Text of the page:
On Wed, Jan 21, 2009 at 3:24 PM, Erik Moeller <erik(a)wikimedia.org> wrote:
Whether you draw the distinction between
print or non-print, or between "online" and "offline", is always
somewhat arbitrary, as content can change from one state to another
very easily. (A file downloaded to your harddisk becomes an offline
copy; so does an email attachment.)
How is it arbitrary? A file downloaded to your harddisk becomes an offline
copy. There's nothing at all arbitrary about that.
If you're trying to imply that someone creating such a copy is thereby
breaking the law, then you're being quite disingenuous. Whether it's fair
dealing or fair use or legal precedent or whatever, it's clear that a court
of law in any reasonable jurisdiction is going to excuse such incidental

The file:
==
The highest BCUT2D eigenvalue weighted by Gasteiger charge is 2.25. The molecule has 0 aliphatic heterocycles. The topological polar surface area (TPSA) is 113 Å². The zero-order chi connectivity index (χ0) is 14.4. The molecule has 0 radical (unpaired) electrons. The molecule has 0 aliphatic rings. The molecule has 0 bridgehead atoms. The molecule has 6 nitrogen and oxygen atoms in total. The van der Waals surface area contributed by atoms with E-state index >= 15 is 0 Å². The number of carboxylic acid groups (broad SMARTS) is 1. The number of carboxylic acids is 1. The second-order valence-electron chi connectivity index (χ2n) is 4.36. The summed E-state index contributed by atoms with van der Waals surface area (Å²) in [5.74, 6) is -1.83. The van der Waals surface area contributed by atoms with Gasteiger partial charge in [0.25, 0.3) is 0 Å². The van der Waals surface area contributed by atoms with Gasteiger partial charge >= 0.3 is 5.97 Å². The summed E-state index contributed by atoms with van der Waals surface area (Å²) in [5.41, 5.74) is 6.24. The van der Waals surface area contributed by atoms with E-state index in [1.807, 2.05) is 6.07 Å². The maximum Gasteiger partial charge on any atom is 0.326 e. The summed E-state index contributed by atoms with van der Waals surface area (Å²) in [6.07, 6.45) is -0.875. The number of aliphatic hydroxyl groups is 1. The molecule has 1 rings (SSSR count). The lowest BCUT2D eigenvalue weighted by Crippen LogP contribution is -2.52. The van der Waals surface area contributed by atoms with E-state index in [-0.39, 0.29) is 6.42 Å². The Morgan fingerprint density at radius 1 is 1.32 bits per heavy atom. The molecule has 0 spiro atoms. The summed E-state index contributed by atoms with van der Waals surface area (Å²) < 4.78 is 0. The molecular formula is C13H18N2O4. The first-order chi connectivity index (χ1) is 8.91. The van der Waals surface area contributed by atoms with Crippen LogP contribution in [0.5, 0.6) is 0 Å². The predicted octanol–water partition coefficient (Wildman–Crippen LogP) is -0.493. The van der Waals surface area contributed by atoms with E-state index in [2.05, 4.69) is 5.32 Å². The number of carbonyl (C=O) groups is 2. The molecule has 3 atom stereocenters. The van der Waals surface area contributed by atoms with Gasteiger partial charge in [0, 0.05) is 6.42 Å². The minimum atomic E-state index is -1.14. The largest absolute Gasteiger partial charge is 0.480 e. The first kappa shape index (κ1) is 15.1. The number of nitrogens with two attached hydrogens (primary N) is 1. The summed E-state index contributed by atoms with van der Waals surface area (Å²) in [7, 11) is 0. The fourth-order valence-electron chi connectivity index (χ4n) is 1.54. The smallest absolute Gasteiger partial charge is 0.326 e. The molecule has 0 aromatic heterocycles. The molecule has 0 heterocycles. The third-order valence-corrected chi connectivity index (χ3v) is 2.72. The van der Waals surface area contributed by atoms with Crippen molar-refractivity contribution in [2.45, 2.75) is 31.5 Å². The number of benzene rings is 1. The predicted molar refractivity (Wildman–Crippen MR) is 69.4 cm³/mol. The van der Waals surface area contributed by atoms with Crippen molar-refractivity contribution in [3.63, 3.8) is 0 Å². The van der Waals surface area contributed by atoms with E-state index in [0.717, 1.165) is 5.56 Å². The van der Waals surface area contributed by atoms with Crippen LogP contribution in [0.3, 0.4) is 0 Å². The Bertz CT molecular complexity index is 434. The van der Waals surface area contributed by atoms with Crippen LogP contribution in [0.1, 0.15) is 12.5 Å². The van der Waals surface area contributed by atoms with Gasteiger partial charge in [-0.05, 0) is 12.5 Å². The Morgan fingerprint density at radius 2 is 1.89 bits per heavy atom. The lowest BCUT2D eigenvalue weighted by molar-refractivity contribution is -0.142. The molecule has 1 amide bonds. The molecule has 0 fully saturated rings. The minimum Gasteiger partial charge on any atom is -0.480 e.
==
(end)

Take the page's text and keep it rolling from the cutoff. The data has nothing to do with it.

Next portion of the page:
Besides, in most any jurisdiction other than US (as well as under the Berne
Convention), the right to attribution is inalienable and not covered by
copyright law or licenses anyway.
A licensing regime that relies on
such arbitrary transformations of attribution is fundamentally
unworkable for re-users.
It's not at all arbitrary. The difference between attribution being a click
away and attribution being provided over a completely different medium which
may or may not be available is quite clear. It's also unclear how it's
unworkable. Static Wikipedia has provided author lists for quite a while,
and that's without much thought at all being put into culling down the
authors. It's only if you invent some convoluted scenarios involving
T-shirts or postcards that it becomes unworkable.